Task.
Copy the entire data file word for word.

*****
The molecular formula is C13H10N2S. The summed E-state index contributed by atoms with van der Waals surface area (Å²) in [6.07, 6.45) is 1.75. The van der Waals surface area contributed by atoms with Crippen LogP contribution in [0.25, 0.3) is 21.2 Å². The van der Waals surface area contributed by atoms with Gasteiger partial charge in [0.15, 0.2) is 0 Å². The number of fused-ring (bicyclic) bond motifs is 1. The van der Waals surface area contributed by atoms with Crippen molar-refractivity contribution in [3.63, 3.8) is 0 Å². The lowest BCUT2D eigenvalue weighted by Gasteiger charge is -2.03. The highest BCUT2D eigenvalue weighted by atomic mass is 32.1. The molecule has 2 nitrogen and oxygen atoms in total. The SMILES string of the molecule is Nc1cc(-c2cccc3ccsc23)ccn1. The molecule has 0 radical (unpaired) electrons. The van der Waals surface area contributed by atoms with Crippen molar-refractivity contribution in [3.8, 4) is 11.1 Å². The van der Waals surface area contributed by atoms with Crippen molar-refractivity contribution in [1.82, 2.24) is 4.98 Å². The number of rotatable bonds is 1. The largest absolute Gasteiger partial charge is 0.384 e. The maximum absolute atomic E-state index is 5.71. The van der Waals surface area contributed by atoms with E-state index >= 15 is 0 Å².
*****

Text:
The molecular formula is C13H10N2S. The summed E-state index contributed by atoms with van der Waals surface area (Å²) in [6.07, 6.45) is 1.75. The van der Waals surface area contributed by atoms with Crippen LogP contribution in [0.25, 0.3) is 21.2 Å². The van der Waals surface area contributed by atoms with Gasteiger partial charge in [0.15, 0.2) is 0 Å². The number of fused-ring (bicyclic) bond motifs is 1. The van der Waals surface area contributed by atoms with Crippen molar-refractivity contribution in [3.63, 3.8) is 0 Å². The lowest BCUT2D eigenvalue weighted by Gasteiger charge is -2.03. The highest BCUT2D eigenvalue weighted by atomic mass is 32.1. The molecule has 2 nitrogen and oxygen atoms in total. The SMILES string of the molecule is Nc1cc(-c2cccc3ccsc23)ccn1. The molecule has 0 radical (unpaired) electrons. The van der Waals surface area contributed by atoms with Crippen molar-refractivity contribution in [3.8, 4) is 11.1 Å². The van der Waals surface area contributed by atoms with Crippen molar-refractivity contribution in [1.82, 2.24) is 4.98 Å². The number of rotatable bonds is 1. The largest absolute Gasteiger partial charge is 0.384 e. The maximum absolute atomic E-state index is 5.71. The van der Waals surface area contributed by atoms with E-state index >= 15 is 0 Å².